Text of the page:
By Paula Ebben, WBZ-TVBy Paula Ebben

BOSTON (CBS) — Have you ever wondered just how much a baby understands? A group of moms and some experts believe it may a lot more than we think, and they are using that idea as the basis for a new style of parenting.

It’s called RIE parenting, which stands for an organization called Resources for Infant Educarers. It’s a philosophy that teaches moms and dads to do less while the baby learns on his own.

Julie Papadopolous is a RIE mom. When she serves a meal to her 17-month-old son, Elias, he is not in a highchair. Instead, he sits at a small table on the floor. He even drinks out of a glass.

“He has the freedom to get up if he doesn’t want to eat,” Papadopolous explained.

WBZ-TV’s Paula Ebben reports.

Kristen Eliasburg teaches parents how to work the RIE style of parenting into their every day lives. “The approach emphasizes a certain basic trust between the infant and the parent starting from day one,” she said.

At a playgroup of RIE families, mothers sit back and watch their toddlers play with simple items. They do not intercede unless there is danger. If a child falls or takes a toy from another, the children must work it out by themselves.

“We tend to baby babies, and that just doesn’t make sense to me,” one mom said. “They’re humans. Just because he can’t say complete sentences to me doesn’t mean I have to talk baby talk to him,” she added.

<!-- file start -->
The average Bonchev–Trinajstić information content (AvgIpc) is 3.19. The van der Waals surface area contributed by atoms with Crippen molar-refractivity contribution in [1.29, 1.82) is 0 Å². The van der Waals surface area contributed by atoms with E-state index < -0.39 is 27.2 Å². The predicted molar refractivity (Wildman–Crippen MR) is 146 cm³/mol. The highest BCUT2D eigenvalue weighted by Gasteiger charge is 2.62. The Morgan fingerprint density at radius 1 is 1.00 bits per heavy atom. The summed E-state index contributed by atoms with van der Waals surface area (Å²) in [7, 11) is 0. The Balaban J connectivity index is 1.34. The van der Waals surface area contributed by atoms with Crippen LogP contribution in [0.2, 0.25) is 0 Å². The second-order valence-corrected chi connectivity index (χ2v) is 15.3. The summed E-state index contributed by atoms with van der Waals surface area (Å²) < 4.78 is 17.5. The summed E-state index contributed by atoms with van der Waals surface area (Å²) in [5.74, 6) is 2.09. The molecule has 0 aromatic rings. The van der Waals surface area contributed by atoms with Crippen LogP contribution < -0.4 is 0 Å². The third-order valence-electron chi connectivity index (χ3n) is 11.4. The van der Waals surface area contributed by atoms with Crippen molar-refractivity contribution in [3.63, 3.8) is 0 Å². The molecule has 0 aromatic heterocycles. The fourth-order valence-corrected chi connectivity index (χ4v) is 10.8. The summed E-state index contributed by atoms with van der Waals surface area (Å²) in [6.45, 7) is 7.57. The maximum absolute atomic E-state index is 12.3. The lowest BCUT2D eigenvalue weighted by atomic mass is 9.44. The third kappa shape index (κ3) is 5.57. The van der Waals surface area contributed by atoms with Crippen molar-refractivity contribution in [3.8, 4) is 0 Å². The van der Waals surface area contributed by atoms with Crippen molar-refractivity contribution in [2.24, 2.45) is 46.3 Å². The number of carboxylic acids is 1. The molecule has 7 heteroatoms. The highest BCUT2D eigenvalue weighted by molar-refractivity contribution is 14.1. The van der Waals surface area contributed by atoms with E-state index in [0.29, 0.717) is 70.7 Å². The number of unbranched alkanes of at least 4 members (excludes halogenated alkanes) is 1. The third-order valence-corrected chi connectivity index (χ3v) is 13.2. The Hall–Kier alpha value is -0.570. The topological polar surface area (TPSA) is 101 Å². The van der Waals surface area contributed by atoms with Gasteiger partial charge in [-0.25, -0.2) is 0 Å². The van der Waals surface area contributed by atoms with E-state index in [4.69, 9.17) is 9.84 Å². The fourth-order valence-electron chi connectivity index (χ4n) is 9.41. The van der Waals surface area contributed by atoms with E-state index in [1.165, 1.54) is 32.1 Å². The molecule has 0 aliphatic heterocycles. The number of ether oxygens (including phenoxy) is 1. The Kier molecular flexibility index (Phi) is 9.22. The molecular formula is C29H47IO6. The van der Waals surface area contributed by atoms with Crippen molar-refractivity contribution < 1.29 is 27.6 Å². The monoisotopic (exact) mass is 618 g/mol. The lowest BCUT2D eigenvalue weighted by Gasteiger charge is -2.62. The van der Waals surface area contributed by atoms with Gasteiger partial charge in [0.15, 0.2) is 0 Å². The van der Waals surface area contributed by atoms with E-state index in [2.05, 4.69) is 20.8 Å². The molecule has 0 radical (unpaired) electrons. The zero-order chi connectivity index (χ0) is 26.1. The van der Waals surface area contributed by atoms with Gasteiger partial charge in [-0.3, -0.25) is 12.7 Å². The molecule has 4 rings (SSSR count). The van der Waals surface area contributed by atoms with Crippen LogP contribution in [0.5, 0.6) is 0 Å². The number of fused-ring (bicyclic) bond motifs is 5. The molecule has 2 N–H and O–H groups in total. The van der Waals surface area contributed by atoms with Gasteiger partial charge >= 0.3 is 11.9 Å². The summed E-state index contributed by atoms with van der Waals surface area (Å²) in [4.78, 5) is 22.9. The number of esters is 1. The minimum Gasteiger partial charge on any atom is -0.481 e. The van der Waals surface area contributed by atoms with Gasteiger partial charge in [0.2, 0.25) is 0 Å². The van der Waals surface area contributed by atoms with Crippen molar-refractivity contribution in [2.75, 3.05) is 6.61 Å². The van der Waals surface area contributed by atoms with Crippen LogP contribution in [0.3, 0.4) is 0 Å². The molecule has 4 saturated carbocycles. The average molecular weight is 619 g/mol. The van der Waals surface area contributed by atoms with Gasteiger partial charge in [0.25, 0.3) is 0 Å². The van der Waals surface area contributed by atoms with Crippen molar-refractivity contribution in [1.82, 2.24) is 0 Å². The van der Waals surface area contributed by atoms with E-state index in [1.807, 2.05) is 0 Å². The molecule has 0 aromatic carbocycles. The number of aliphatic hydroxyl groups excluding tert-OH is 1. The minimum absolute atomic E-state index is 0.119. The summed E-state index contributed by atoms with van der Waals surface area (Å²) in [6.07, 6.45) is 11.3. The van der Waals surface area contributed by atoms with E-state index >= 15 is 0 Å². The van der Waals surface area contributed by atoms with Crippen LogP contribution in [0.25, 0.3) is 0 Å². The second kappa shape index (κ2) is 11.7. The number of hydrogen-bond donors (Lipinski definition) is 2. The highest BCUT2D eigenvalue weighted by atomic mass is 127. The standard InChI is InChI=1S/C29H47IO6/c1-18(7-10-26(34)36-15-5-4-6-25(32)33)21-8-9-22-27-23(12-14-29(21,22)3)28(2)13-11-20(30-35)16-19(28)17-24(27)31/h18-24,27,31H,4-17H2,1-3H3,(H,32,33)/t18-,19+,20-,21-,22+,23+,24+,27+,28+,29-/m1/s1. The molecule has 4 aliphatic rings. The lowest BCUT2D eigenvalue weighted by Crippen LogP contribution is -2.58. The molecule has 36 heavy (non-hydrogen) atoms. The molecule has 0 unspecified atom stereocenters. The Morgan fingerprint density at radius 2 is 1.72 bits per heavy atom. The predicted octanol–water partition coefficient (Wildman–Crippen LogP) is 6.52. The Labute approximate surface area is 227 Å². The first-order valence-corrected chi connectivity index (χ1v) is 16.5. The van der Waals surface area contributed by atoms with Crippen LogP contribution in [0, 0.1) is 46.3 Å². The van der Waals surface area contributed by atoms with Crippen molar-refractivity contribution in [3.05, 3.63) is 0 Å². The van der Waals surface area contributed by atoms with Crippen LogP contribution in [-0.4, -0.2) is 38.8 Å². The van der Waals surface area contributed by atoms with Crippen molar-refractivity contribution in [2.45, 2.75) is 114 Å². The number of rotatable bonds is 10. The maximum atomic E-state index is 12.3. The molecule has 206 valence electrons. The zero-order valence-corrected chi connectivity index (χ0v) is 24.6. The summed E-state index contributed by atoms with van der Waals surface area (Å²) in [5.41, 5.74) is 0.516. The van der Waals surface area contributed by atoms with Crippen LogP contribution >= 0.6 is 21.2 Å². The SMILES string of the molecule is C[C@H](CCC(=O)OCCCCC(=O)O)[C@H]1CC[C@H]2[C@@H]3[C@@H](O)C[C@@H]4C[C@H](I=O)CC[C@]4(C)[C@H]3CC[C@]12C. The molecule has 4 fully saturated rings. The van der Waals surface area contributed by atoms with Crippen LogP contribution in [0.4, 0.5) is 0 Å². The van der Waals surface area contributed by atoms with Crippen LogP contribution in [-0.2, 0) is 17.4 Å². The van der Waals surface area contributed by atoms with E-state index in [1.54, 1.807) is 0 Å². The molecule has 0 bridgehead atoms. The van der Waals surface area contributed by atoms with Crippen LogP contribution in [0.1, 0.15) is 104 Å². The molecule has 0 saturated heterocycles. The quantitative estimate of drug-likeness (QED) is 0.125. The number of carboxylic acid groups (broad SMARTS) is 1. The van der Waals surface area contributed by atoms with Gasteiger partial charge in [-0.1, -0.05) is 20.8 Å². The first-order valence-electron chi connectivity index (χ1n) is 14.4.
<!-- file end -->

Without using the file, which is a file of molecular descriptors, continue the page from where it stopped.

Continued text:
Some childhood development experts like the RIE approach, but Professor Catherine Tamus Lamondus says the RIE philosophy has no basis in research.

“If the baby is happy sitting in the high chair looking at you and splattering and playing with food, use the high chair,” she said.

Comments (2)
  1. Alan says:

    My children are 34, 31 and 27. Since the first day they were born they were spoken to in complete sentences as if they knew exactly what was being said (I believe they did know!). They were read to several times a day and everything was explained to them as though they understood. When they spoke with their mouth or their eyes they were responded to with complete understanding. When I said something and they even gestured I responded positively with re-enforcement we were on the same page.

    I could go on for hours about this, suffice it to say it worked. We have 3 well adjusted children, all of whom have graduated from very good colleges.

    By speaking “baby talk” to your children and treating them as if they know nothing you are doing them a HUGE life long injustice!

  2. joanie elbourn says:

    same here. Of course children are developing adults- what else would they be ? We raised our kids ( 4) that way without, apparently , knowing it was a “thing.” American, over the yrs, has dumbed down its children- botha t home and at school. For centuries , parents raised kids as capable small people- girls quilted and cooked, boys worked in the gardens, hunted etc.. They are capable of so much more than we give them credit for. And, oddly enough, there was no designation of ” teenage” til fairly recently.

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